That icky yellowish-green stuff on your cars, your outdoor furniture and, if you stand still long enough, you, is pine pollen.
Pine pollen is big and visible and comes out in clumps, seemingly all at once in South Carolina, but it isn’t the cause of most respiratory allergies. The pollen that causes most spring allergy problems is the smaller, hard-to-see particles from other trees.
Pollen.com says levels of juniper, birch and elm are particularly high this week. Weather.com says oak and cottonwood pollen levels are high. Thousands of noses say plenty species of pollen are bursting out all over, a little earlier than normal this warm March.
Allergists, respiratory specialists and car washes are especially busy during peak pollen periods. Ophthalmology offices also are brimming with people complaining of burning eyes, which often are aggravated by the large pine pollen particles.
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The simplest prescription is to stay inside.
“But I hate to tell my patients that,” said Dr. Nicole Psaltis, an optometrist with University Specialty Clinics and an assistant professor of ophthalmology at the University of South Carolina School of Medicine. “It’s so pretty outside. No one wants to stay inside.”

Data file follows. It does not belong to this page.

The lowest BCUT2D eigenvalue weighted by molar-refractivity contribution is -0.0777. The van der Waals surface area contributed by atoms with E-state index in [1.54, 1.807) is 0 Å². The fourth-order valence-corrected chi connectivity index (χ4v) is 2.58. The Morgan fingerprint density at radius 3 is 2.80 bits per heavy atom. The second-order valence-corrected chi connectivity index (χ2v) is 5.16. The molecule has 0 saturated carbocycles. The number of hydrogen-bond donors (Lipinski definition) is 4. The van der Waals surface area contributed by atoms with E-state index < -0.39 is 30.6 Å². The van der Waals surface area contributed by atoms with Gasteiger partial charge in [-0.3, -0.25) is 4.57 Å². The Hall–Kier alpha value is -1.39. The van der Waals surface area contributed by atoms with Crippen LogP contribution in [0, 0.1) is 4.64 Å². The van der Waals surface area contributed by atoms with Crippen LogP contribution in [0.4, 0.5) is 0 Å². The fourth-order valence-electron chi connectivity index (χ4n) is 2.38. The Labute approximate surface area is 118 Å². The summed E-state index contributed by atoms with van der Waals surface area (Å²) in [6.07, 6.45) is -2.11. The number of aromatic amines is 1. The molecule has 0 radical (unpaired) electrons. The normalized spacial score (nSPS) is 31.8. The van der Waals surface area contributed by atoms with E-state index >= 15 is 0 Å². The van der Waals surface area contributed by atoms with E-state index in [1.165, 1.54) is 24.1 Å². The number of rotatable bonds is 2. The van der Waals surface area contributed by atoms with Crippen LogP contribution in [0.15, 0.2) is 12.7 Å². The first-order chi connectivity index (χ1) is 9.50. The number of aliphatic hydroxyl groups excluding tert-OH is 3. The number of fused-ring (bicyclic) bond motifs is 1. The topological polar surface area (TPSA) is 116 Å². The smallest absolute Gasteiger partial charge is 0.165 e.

Instead, Psaltis recommends her patients stock up on preservative-free artificial tears, available at pharmacies without a prescription. For most people, a good eye-washing with those three or four times a day will sooth the problem.
Psaltis also suggests a good pair of sunglasses, which serve as a barrier for wind-blown particles.
If your well-watered eyes behind the sunglasses still are burning, you might have an allergy to a particular pollen. Over-the-counter eye drops with antihistamines to fight the allergy are the next line of defense.
If that doesn’t work, it’s time to visit an eye-care professional like Psaltis. Just be prepared for a crowded waiting room for the next few weeks.